Album Reviews

The Frank Popp Ensemble – The Frank Popp Ensemble

(Universal) UK release date: 21 November 2005


The snappily dressed Herr Popp caused quite a stirwith his Swinging Library Sounds EP earlier this year,and here he goes on to prove he’s no flash in thechrome plated pan, producing a long player offull-bodied, brassy funk.

In fact Frank Popp seems tobe a blend of fact and fiction, with the classyartwork on his website painting him as a sports cardriving figure of fun, with more than a whiff ofStarsky and Hutch about him, not to mentionKevin Keegan.

It turns out the real Frank Popp started out as agraphic designer, hence the quality drawings, and wasdrawn to experimenting with sequencers and samplers,bringing in his trademark organ sound later on. He hasan unashamedly retro approach that seeks to recreatethe sounds of the 1960s and early 1970s, and itsucceeds handsomely, incorporating modern recordingtechnology with ease. And although the tracks mayborrow ideas from that period and may even use the oddsample, inspection of the writing credits reveals theyare in fact Popp’s own.

It’s often difficult to believe these slabs offunk, soul and R&B aren’t true originals, so good arethe riffs and the immaculate, widescreen productionand orchestration. These players aren’t afraid toindulge themselves either, whether it’s the extendedfarfisa organ solo of the wonderful Mullett King, orthe cinematic atmospherics laid on for Hurry Up, oneof the best tracks here with its slide guitar. Quiteapart from all this, they’re obviously having hugeamounts of fun!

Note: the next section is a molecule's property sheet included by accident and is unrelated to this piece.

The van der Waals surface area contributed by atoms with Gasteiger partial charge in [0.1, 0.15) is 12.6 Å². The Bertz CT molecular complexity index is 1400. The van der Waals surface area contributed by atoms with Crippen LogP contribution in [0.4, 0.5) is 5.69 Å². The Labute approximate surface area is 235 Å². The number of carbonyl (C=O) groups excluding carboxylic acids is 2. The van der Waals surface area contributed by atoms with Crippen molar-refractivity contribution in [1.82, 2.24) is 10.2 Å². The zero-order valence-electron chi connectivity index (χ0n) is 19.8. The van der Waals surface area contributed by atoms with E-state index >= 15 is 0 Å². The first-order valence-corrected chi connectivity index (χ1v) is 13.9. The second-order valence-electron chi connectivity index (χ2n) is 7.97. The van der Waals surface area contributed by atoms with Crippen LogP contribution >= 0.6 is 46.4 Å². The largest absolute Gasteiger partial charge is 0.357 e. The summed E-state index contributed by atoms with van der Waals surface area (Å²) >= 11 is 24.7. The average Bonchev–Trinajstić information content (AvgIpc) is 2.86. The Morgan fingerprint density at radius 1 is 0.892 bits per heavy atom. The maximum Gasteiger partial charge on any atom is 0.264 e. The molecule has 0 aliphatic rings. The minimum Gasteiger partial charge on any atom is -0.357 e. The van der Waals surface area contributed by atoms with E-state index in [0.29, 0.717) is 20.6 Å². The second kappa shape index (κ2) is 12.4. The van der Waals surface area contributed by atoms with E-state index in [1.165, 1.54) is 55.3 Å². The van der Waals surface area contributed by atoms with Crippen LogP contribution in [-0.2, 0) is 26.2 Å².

On principal vocal duties is Sam LeighBrown, not the most powerful of singers butpossessing a nice edge reminiscent of Lulu.When she’s let loose on the winning lyrics of HipTeens Don’t Wear Blue Jeans the results are spot on,no airs or graces.

The real reason for buying this album however isPopp’s arrangements, a joy when turned up loud on thestereo, with punchy brass (Enough), evocative guitarwork (Hurry Up) or big, big drums (Goo Goo Muck). It’sno surprise to learn that Hip Teens was snapped up byCoca Cola for an advertising campaign, nor that Popp’smusic has seen use in film, with Swordfish ahigh profile example.

While some of these tracks may be almost five yearsold, when they’re recreating a style so successfullythey are in fact timeless, and so this is a goodcoming together of Popp’s best work so far. Moreimportantly it’s great fun when turned up loud, andsucceeds handsomely in blowing away the cobwebs.


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The Frank Popp Ensemble – The Frank Popp Ensemble


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